BABYBABYBABYBABYBABYBABYBABYBABYBABYBABYBABYBABY! The Persona 3 Retrospective! Part 1: Introduction

Persona Retrospective Introduction

(Revelations:) Persona

Persona 2:Innocent Sin

Hell yeah!  We’re back with this!  It’s been, what, four years since we did the last entry in our much vaunted Persona Retrospective?  You thought I gave up on it, didn’t you?  And look at how much a fool you are now!  No, you gave up on me!  You think four years matters to one such as I?  I never forgot.  And I never quit.

Well, maybe I did.  Sort of.  You may notice that rather than finally doing the second half of Persona 2, I’m coming right in your face with Persona 3.  That’s true.  And I’m sorry.  I’ve actually tried a couple of times to get the next step in this retrospective going with good old Persona 2: Eternal Punishment, and I just can’t.  I was halfway through the game when I made a big cross-state move and life transition, and couldn’t keep up with my usual playtime in the aftermath.  Then, sometime later, I picked up Persona 2: Innocent Sin again with the intention of getting background on that for the eventual Eternal Punishment analysis, but frankly, although the Persona 2 duology does a lot of really unique things and is a very interesting game in all, its design has aged a bit.  Not as poorly as many other games, but I found, with a lot of things I was going through then and continue to go through now, I just didn’t have the patience for it.

So we’ll skip it and come back to it later.  For now, it’s Persona 3 right up in your grill, suckers!

Shin Megami Tensei_ Persona 3 FES.jpg

Yeah, yeah, I know what you’re thinking. “Oh Aether, you sexy hunk of pure genius, isn’t your time already very full?  And didn’t you just start another project where you’re going to be reviewing all the Godzilla movies?  Are you really going to be able to keep up with another commitment?”  And sure.  That would be what sensible people would think.  But I’m to busy being awesome to be sensible.  I’m not one to let fear of failure or fear of commitment stop me.  I’m going to bite off more than I can chew.  And then I’m going to chew it.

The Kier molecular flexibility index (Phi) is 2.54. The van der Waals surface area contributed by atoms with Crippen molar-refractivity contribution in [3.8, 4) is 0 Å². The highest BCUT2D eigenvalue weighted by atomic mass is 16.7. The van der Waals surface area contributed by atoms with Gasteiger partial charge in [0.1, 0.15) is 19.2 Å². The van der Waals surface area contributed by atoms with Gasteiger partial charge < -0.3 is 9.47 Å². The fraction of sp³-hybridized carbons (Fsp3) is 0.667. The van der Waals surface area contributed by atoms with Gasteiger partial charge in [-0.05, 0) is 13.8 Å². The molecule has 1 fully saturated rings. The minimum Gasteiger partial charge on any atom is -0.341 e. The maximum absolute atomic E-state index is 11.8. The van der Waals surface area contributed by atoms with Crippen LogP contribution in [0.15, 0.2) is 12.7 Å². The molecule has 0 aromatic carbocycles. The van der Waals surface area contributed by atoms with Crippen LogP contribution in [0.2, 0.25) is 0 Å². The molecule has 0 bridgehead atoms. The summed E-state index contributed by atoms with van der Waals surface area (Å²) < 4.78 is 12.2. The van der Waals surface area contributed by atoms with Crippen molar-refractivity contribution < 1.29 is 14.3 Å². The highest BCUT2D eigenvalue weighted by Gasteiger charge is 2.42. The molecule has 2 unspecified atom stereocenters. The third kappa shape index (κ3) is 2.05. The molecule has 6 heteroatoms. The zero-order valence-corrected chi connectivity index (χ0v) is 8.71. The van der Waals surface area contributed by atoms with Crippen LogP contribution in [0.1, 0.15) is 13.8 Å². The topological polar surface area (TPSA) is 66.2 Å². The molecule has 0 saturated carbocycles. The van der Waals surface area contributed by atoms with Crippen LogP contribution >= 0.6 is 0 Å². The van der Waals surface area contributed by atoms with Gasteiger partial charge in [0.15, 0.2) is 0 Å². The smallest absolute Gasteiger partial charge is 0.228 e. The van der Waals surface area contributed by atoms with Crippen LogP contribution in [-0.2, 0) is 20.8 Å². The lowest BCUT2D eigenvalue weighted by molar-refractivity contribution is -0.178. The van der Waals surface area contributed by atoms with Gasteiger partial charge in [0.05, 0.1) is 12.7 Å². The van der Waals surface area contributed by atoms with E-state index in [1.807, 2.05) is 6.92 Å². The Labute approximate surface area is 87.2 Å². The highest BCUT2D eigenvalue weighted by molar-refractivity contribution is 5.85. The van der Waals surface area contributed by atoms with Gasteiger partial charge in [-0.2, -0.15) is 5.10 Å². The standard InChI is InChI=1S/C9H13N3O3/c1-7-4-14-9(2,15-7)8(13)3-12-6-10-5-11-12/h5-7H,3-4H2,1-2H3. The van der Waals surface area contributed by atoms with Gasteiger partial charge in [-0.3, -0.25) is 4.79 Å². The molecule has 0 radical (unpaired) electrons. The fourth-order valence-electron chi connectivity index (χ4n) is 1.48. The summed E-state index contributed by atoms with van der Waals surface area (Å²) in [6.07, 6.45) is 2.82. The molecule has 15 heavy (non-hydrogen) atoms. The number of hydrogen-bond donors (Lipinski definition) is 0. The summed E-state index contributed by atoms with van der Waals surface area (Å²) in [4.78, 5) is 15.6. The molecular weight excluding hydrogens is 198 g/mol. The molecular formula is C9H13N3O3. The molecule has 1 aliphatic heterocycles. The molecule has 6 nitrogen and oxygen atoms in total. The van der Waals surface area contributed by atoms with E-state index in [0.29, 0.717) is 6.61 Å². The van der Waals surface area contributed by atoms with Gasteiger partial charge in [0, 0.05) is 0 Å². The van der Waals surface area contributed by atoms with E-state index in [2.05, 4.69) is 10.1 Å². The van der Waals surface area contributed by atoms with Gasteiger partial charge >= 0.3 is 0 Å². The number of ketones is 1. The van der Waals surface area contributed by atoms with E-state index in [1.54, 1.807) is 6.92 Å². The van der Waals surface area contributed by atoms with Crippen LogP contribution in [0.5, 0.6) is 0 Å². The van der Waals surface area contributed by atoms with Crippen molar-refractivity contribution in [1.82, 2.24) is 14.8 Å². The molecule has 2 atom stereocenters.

In case you haven’t noticed, I like talking about the thing that I’m going to be talking about for a good while before I really get into talking about them.  But let’s get into that now.

Shin Megami Tensei: Persona 3

p3-800x600.jpg

Okay, up until this point in the subseries, Persona games have been all about taking the ethos of the greater Shin Megami Tensei series and making it more familiar, more accessible, and more character-driven, while also experimenting the hell out of it.  Shin Megami Tensei has been very WRPG-influenced, and the Persona subseries takes that and fits it into a JRPG shell, creates room for a hell of a lot of character exploration, then adds a whole lot of new, wild, and largely unpolished features onto it.  Persona 3 follows on in that progression.

But it’s also the turning point in it.  See, Persona 4 and 5 don’t carry the same wild experimentation the earlier games did.  Instead, they take the model that Persona 3 built, and polish it further, and further.  And they make beauty out of it.  Persona 3 is a fantastic game.  But it’s like a raw gem.  It’s valuable.  It’s beautiful.  But it needs some rough edges pared off and a lot of polish to really shine.  Persona 3 is a turning point in the Persona subseries.  This is where, I would say, it really hit true greatness for the first time.  And the developers recognized it, and went in the same direction for future entries.

Shin_Megami_Tensei_Nocturne_NA_cover.png

To really get into Persona 3 and what makes it what it is, we have to talk about another game.  Shin Megami Tensei: Nocturne.  The first SMT game of the PS2’s era.  And it would represent as much of a shift for the SMT franchise as a whole as Persona 3 is for that SMT subseries.  Shin Megami Tensei games had largely stuck to its classic WRPG influences all through the SNES and PS1 entries, but by the time the 6th console generation had rolled around, frankly, technology had far outpaced that mode.  Even WRPGs themselves were drastically different from the Ultima/Wizardry days.  The technology was capable of so much more than the pure first person grid-based dungeon crawler with minimal world interaction was providing, and the largely 2d and simple visuals those games utilized were growing outright bland in that new world.  So Nocturne brought the series roaring into the new era.  Fully 3d environments, visuals that more accurately represented the urban apocalypse the series brought through, more involved visual storytelling, and a completely redesigned crew of monsters that would be distinctive of the series for years to come, it’s presentation has made SMT what it is every since.  The gameplay updates were no slouch either.  Battles were no longer matters of numbers against numbers, but made much more strategic with the press turn system in which the amount of turns you have were tied to your manipulation of elemental strengths and weaknesses.  Enemy encounters designed so that even basic random battles would test you, requiring so much more than just mashing attack as was standard for most RPGs.  Dungeons built so that the important thing in success is your long-term resource management across hordes of challenges as much as your ability to overcome individual battles.  It created design elements that had ramifications across the entire series.